A currency with capped supply is more important than you think.
Most of us here, likes the fact that Nano is already at the max supply of 133,248,290, because 0% inflation means that the value of each Nano only change because of demand, but it is more important than you think, lets use a currency that had a limited supply, and now does not have, the US dollar.
Until 1971, you could exchange 1 oz of gold to $35, but then Richard Nixon annouced that the gold standard would not be used anymore, transforming the US dollar in a fiat currency, [here is what happened:](https://wtfhappenedin1971.com/)
Until 1971, the productivity and compesation of workers were growing together, but after 1971, the productivity continued to grow, but the compesation of workers stagned, and because of inflation, the purschasing power of workers reduced.
The real GDP per capita and workers compesation were growing together, after 1971, the real GDP per capita continued to grow, despite the compesation of workers stagnating.
The income of the bottom 90% were growing very fast, while the income of the top 1% were growing slowly, after 1971, the oposite started to happen, the income of the bottom 90% stagnated and even decreased, while the income of the top 1% have skyrocketed.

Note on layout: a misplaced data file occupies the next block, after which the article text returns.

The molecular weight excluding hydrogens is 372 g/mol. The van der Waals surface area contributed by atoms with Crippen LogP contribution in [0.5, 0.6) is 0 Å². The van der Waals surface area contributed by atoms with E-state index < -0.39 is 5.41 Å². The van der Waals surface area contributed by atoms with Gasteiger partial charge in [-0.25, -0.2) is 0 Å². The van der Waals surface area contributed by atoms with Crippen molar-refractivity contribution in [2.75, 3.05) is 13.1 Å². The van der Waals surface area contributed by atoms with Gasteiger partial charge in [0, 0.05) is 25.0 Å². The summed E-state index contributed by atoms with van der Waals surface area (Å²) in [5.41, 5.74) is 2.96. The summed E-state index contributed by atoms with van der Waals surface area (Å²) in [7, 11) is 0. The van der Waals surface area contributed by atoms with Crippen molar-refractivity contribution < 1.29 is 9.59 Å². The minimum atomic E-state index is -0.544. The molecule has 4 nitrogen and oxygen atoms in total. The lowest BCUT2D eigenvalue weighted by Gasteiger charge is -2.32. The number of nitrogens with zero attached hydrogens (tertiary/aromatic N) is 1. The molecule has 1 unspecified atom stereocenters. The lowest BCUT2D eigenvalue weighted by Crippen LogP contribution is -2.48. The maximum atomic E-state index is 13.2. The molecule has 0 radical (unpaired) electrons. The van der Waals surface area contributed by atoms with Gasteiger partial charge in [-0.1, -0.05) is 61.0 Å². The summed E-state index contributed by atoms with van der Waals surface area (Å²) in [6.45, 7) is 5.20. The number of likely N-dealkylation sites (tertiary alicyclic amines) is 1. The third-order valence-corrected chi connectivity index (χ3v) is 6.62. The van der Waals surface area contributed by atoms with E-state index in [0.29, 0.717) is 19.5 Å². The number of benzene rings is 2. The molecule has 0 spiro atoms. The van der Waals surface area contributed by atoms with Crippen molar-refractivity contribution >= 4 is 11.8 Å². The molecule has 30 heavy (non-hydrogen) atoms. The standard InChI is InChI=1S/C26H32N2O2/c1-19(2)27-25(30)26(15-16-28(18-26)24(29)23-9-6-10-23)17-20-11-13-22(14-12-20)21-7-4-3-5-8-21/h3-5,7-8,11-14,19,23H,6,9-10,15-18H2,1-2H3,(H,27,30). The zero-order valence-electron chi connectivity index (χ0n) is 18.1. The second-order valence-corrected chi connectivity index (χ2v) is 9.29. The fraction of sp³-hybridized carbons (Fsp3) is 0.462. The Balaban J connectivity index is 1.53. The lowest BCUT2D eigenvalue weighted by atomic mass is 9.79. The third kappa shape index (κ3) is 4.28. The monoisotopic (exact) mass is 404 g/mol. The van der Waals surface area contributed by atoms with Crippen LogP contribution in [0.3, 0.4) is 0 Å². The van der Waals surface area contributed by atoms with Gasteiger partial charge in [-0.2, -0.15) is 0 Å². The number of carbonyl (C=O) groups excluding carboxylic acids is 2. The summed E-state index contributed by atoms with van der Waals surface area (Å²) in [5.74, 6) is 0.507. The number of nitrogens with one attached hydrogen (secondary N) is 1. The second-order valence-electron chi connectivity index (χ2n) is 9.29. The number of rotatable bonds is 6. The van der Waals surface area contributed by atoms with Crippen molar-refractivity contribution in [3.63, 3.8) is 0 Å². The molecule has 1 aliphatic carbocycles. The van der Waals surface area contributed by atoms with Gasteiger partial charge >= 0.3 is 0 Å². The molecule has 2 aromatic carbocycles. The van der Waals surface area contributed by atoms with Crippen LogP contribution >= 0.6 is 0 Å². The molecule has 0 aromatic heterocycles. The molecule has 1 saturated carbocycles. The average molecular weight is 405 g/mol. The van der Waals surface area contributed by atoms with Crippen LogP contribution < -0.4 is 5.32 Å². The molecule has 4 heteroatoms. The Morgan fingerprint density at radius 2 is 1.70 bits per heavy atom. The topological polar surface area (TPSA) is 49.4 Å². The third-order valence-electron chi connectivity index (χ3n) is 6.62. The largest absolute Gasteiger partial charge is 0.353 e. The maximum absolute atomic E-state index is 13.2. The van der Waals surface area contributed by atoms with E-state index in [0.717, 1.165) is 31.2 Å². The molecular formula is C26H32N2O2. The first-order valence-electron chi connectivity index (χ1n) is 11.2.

In 1971, the income concentration reached a bottom, the top 1% only had 10% of the income, after 1971, the income concentration increased, today the top 1% have 20% of the income.
Until 1971, the wage difference between black and white people were decreasing very fast, after 1971 the wage difference between black and withe people had slow or no progress.
Why this happened? Because of the Cantillon Effect, who receive the new printed money first, have advantage over who receive the new printed money later, that is inflation, stealing wealth from people to give to another people, governments does not print money to stimulate the economy, they just want to make themselves and their friends richer, at the cost of poor people.
Who is closer to the new printed money? the top 1% and...